In fact, the mass of material moved by humans surpassed the natural sediment load in the 1990s and has since grown rapidly. In 2015 alone, humans moved approximately 316 billion tonnes of material – more than ten times the natural sediment load.

Humans change the Earth’s surface more than natural processes (billion tonnes):

A graph showing how more material is moved by mineral extraction and construction than by natural geological processes.
Global movement of material: average annual natural sediment transport (blue), the total mass of things transported by humans in 1994 (purple) and in 2015 (orange). Cooper at al. (2018) & ScienceDaily (2004), CC BY-NC-ND

3. Transporting ‘stuff’

Our ability to transport fuel and products worldwide has facilitated the trends shown in the preceding graphs. Humans now transport these materials over increasingly vast distances.

Shipping continues to be the primary mechanism for moving materials around the globe. Since 1990, the amount of materials that are shipped around the world has increased more than threefold – and is continuing to grow.

How shipping has grown since 1980 (million tonnes):

A graph showing the growth in shipping capacity from 1980 to 2022.
Shipping capacity growth between 1980 and 2022. World Ocean Review (2010) & UNCTAD (2022), CC BY-NC-ND

4. The growth of plastics

Plastic stands out as one of the main “wonder materials” of the modern world. Due to the sheer speed and scale of the growth in plastic manufacturing and use, plastic is perhaps the metric most representative of the technosphere.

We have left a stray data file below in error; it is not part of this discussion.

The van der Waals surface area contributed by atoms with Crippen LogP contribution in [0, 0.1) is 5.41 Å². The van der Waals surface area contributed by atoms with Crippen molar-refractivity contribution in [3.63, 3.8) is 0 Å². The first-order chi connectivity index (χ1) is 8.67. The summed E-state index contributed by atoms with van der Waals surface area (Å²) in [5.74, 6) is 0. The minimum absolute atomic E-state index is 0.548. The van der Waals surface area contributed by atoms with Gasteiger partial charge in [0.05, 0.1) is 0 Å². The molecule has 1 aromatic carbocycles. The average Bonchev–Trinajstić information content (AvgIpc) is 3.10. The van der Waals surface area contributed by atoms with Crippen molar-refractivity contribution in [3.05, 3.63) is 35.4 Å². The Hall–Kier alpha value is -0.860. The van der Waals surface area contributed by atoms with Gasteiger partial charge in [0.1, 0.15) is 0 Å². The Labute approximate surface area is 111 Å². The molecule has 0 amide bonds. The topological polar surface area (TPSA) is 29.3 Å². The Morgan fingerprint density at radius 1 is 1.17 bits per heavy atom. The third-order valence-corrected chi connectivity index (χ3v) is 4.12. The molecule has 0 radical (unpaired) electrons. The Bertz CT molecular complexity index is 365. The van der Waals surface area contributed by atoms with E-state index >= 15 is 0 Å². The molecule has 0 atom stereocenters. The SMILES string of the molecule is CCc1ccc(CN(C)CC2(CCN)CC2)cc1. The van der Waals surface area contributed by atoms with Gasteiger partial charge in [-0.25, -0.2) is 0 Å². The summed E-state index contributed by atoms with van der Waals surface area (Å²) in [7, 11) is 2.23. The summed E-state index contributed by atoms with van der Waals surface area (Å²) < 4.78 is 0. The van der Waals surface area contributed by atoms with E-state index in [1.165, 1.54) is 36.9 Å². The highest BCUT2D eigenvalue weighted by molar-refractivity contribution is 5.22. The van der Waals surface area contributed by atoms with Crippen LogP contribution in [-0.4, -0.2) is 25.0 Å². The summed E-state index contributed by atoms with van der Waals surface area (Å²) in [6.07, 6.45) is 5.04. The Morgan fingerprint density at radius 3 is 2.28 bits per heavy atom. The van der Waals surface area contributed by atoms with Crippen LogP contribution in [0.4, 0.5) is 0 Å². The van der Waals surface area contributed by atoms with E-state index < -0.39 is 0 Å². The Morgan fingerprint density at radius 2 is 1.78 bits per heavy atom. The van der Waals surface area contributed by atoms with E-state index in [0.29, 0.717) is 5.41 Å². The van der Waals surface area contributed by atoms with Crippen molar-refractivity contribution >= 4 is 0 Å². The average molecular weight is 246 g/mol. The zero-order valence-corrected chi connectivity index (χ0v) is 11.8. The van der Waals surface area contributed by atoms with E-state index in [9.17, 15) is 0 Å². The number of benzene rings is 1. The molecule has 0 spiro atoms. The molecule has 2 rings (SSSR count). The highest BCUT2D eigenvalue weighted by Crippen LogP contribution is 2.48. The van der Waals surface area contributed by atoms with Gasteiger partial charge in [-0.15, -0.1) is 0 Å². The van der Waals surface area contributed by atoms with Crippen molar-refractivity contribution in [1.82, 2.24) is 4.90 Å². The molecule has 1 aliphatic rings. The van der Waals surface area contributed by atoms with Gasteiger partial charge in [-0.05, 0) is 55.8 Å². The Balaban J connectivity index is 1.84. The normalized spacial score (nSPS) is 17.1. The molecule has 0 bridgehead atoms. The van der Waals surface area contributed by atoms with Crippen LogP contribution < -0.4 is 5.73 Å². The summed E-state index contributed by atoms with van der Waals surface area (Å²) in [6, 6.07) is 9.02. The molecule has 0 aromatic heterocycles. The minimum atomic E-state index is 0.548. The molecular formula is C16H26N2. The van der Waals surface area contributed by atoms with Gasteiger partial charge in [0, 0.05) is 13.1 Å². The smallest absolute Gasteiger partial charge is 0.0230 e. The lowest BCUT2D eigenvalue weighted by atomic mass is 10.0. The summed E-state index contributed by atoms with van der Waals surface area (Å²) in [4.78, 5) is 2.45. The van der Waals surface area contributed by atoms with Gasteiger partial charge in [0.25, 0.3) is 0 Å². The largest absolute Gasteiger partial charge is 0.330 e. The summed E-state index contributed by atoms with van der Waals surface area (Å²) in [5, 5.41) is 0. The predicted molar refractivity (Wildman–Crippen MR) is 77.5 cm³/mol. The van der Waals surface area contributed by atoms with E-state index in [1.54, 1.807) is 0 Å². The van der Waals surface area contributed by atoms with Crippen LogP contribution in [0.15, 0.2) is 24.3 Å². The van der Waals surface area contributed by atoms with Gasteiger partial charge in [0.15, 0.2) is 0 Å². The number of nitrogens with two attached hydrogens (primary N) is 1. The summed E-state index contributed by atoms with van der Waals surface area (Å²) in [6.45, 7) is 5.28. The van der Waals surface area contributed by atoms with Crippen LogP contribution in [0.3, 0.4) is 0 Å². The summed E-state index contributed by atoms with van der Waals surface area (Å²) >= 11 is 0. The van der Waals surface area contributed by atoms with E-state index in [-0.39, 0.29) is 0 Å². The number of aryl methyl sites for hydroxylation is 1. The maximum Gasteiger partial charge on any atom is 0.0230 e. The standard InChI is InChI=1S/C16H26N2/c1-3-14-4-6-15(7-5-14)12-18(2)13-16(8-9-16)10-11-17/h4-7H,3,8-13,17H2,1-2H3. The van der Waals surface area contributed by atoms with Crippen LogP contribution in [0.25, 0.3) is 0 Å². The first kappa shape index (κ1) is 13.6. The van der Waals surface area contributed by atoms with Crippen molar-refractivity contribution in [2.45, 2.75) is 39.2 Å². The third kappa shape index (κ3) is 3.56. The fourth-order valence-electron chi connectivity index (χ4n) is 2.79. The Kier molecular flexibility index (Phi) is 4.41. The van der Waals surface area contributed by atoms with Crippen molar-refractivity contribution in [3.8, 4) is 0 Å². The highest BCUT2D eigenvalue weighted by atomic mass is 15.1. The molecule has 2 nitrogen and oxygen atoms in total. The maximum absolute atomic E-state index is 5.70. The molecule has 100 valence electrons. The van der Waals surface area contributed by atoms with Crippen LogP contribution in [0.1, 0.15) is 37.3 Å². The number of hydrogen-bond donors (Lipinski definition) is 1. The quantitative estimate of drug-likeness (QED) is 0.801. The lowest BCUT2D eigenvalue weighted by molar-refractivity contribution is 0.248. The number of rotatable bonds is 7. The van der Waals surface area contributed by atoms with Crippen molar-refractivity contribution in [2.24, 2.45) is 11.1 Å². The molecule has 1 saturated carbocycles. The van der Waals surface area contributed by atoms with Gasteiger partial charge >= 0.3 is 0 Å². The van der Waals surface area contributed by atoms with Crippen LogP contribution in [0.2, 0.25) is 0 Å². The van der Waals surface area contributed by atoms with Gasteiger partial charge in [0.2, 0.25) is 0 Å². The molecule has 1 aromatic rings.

The first forms of plastic emerged in the early 20th century. But its mass production began following the second world war, with an estimated quantity of 2 million tonnes produced in 1950. However, the global production of plastic had increased to approximately 460 million tonnes by 2019.

This surge in plastic manufacturing is a pressing concern. Plastic pollution now causes many negative impacts on both nature and humans. Ocean plastics, for example, can degrade into smaller pieces and be ingested by marine animals.

Plastic manufacturing (million tonnes) has grown exponentially since 1950:

A graph showing how plastic production has increased since 1950.
Annual plastic production. Geyer et al. (2017) and OECD (2023), CC BY-NC-ND

Humanity’s escalating impact on planet Earth poses a significant threat to the health and security of people and societies worldwide. But understanding the size of our impact is only one part of the story.

Equally important is the nature, form and location of the different materials that constitute the technosphere. Only then can we understand humanity’s true impact. For example, even the tiniest materials produced by humans, such as nanoplastics, can have significant and far-reaching consequences.

What is clear, though, is that our relentless pursuit of ever-increasing material output is overwhelming our planet.

Aled Jones, Professor & Director, Global Sustainability Institute, Anglia Ruskin University and Nick King, Visiting Researcher, Anglia Ruskin University

This article is republished from The Conversation under a Creative Commons license.